Database:  AHHHH you broke my Batmobile!

Stan Lee: Broke or made it better?

That is essentially what Kushner does to West Side Story.

To be fair, there are some things that are improvements.  He gives Tony a more dramatic backstory for not wanting to be a part of the fighting anymore.  This adds some interesting layers of depth.  He also does an excellent job of fleshing out Chino (Josh Andres Rivera) to make him an incredibly intersting foil to Tony.

Other than that, the script is almost completely off of the rails.

In the original, the Jets and the Sharks are reckless youths, prone to pointless violence.  However, you are invited to identify with them in their exuberant youth.  That's why the original begins with a lengthy wordless sequence where we see members of each gang mess with each other in equal measure.  This one begins instead with the Jets acquiring paint to perform a racist hate crime on the Puerto Rican flag.  When the Sharks arrive, they are not portrayed as equal hooligans.  Instead, the people of the neighborhood clap for them as their defenders.

This completely breaks the movie.

Due to the songs in the musical, we spend way more time with the Jets than the Sharks.  We are meant to feel some measure of connection to them.  To be sure, they are racists towards the Puerto Ricans in all the versions of the musical.  But the original script was smart enough to let cumulative effect of their words and actions redound to the final tragedy so that you were able to follow their emotional journey down to the bottom.  But if from the beginning they are the villains, it becomes impossible to really enjoy numbers like "When You're A Jet" or "Officer Krupke."  In fact, the original "When You're a Jet" is staged in a way that you feel the links of brotherhood and camaraderie so that you see the appeal of joining this wayward gang.  In the modern version, the Jets go around bullying the locals so that the song is an anthem of a hate group.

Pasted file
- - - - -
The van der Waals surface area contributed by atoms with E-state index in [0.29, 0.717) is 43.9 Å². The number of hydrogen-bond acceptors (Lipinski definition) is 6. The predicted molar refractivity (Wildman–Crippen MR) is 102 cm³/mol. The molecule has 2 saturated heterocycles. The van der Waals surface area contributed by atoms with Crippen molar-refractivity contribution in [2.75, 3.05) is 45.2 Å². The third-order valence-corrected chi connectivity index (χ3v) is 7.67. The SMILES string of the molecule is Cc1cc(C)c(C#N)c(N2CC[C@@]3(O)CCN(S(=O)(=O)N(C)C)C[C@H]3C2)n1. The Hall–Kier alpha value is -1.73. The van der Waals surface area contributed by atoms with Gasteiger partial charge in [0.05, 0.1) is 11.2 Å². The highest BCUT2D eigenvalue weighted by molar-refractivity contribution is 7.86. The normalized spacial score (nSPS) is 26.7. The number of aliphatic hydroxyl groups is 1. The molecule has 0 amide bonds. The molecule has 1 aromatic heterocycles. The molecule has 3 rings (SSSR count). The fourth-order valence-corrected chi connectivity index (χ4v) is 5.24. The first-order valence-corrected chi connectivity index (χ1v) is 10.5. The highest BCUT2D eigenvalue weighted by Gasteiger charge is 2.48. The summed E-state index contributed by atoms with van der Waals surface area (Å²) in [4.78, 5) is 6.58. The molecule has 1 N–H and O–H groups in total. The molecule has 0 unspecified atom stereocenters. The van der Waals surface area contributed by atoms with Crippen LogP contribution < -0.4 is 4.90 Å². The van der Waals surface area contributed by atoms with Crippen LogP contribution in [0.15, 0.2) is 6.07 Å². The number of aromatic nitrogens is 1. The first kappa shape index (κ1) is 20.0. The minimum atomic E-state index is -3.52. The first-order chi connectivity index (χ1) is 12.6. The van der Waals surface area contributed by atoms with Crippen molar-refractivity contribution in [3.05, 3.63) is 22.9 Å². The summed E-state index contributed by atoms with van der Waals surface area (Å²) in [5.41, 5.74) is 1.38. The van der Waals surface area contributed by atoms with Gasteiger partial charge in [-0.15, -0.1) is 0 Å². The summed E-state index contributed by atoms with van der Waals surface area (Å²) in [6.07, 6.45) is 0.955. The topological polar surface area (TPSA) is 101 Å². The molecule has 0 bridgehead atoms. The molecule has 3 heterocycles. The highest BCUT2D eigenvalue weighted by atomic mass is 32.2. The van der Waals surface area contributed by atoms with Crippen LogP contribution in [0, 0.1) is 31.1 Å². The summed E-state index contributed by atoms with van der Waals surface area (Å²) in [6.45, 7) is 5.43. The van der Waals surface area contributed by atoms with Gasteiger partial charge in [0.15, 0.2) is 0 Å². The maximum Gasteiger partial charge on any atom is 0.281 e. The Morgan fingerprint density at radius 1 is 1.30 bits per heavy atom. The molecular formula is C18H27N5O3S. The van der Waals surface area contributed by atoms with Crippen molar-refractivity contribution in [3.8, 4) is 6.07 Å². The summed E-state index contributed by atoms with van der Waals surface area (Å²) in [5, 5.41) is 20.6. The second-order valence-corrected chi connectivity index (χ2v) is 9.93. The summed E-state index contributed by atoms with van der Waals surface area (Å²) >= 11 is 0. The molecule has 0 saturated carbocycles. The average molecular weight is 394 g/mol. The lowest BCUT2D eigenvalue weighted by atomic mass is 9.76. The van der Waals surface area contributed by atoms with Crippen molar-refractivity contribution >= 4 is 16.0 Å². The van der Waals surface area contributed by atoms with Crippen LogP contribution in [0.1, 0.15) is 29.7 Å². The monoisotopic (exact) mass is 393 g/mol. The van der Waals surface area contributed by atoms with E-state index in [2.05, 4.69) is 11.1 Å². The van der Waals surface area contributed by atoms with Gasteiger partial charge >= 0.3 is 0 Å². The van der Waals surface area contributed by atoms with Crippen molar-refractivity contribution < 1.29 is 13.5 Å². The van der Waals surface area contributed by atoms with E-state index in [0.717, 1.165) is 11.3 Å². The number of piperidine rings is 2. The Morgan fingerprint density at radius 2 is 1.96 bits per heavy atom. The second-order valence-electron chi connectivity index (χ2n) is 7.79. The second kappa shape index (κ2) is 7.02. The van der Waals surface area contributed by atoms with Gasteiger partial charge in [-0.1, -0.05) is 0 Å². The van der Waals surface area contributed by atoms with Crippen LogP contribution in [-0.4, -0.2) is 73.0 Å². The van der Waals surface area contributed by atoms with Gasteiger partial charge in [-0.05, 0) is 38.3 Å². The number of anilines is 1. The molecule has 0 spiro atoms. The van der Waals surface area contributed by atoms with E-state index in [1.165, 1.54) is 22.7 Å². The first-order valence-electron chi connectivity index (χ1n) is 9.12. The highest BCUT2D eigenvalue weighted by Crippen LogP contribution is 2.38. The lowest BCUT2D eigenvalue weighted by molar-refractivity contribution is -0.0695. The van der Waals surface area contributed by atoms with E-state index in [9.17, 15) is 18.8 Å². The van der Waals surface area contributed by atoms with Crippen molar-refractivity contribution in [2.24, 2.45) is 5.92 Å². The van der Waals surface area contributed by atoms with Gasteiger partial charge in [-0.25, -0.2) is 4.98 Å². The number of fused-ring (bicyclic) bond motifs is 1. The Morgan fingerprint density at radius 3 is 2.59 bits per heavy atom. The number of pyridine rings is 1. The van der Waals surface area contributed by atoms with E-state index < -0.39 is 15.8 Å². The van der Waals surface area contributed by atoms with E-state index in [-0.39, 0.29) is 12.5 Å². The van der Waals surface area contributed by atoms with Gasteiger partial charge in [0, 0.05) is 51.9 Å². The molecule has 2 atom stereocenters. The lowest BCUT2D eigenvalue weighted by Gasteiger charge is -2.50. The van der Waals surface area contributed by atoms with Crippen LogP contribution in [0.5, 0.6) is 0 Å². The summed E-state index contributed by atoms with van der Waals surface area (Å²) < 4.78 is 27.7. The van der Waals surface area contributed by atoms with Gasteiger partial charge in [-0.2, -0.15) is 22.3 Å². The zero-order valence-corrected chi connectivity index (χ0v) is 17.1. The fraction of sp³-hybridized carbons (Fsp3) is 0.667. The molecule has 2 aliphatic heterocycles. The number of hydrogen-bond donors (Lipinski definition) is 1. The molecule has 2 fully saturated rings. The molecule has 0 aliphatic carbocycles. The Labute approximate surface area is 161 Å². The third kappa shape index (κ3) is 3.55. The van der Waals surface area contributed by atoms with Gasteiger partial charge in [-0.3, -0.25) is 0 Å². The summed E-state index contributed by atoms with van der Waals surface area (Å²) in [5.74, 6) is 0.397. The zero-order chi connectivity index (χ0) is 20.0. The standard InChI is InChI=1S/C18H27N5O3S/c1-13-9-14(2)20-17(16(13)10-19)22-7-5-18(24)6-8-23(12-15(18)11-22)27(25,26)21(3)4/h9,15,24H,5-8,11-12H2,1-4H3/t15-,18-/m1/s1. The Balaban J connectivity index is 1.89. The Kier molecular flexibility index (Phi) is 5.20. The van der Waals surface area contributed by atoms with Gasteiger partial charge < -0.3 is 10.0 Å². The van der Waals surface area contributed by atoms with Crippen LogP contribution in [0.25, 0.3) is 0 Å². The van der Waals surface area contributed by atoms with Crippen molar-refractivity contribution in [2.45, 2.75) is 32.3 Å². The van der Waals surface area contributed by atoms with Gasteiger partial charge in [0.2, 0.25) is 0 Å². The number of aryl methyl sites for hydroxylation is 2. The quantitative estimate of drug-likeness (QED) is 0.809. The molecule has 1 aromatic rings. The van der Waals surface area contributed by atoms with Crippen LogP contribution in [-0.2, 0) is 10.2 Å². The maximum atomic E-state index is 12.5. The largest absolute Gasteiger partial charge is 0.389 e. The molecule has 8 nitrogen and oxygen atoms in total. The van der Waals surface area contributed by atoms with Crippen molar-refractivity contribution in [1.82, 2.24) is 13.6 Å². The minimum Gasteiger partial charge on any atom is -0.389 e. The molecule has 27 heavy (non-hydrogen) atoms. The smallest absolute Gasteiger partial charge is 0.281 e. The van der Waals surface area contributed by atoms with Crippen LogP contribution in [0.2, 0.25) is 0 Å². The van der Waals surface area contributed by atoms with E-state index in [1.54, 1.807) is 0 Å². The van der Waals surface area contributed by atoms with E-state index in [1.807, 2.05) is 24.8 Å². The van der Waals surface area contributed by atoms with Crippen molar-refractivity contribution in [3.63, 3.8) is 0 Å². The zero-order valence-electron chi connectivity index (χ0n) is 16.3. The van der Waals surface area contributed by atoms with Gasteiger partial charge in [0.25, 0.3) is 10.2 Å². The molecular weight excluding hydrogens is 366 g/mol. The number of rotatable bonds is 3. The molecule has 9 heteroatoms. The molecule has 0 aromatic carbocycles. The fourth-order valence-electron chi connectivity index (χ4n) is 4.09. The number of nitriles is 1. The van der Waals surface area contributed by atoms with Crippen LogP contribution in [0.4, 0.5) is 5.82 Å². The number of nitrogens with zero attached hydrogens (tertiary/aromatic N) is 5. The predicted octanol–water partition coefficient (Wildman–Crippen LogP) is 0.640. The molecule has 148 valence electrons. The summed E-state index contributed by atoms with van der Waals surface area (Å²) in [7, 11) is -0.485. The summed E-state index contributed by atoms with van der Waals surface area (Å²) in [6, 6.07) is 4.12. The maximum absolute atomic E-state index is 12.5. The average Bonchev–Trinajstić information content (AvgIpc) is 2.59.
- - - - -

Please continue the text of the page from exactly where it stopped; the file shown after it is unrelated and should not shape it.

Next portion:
The script constantly does these "improvements."  The character of Anybodys (Iris Menas) was originally a tomboy who wanted into the gang.  Kushner uses her as a means to preach about modern issues of sexual identity.  The original does not preclude these interpretations, but Kushner thinks that we need to be TOLD these things because we are too stupid to see those possibilities.  Another example comes towards the end when Anita gets attacked by the Jets.  In the original, this is where you see the complete degeneration of the likable Jets into beastial behavior so that Doc has to shock them into sanity.  In the new version, Kushner has Valentina lose all subtlety, telling the Jets "You've grown into rapists."  It's not that the line isn't true, its that Kushner thinks that we missed this point in the original and has to spell it out for us like children.

The movie is also oddly and specifically anti-American.  While the original shows the ugliness of life in the big city and also the country's hope and promise, it allowed you to make up your own mind as to what conclusion to draw.  Instead, with all the subtlety of a sledgehammer, Anita concludes her arc by saying "Yo no soy Americana.  Yo Soy Puertorriquena."  This is a complete rejection of the idea of America and an acceptance of racial devisions.  To be sure, the line is spoken just after she was attacked just for being Puerto Rican.  But Kushner uses this as an opportunity to indite the whole of America.

Here's the thing: I have a tendency to excuse Spielberg and lay all the blame on Kushner.  After all, the visual storytelling of this movie is fantastic.   But I have to remind myself that Spielberg is not a work-for-hire director who gets pushed around by studio interests.  All the things in this movie are there because he chose for them to be in there, including the elements of the script that are terrible.  

And that is a shame, because if the script had not insisted on talking down to its audience, Spielberg could have pulled off the near-impossible task of matching the quality of the original.

But the experiment ends as tragically as Tony and Maria's romance.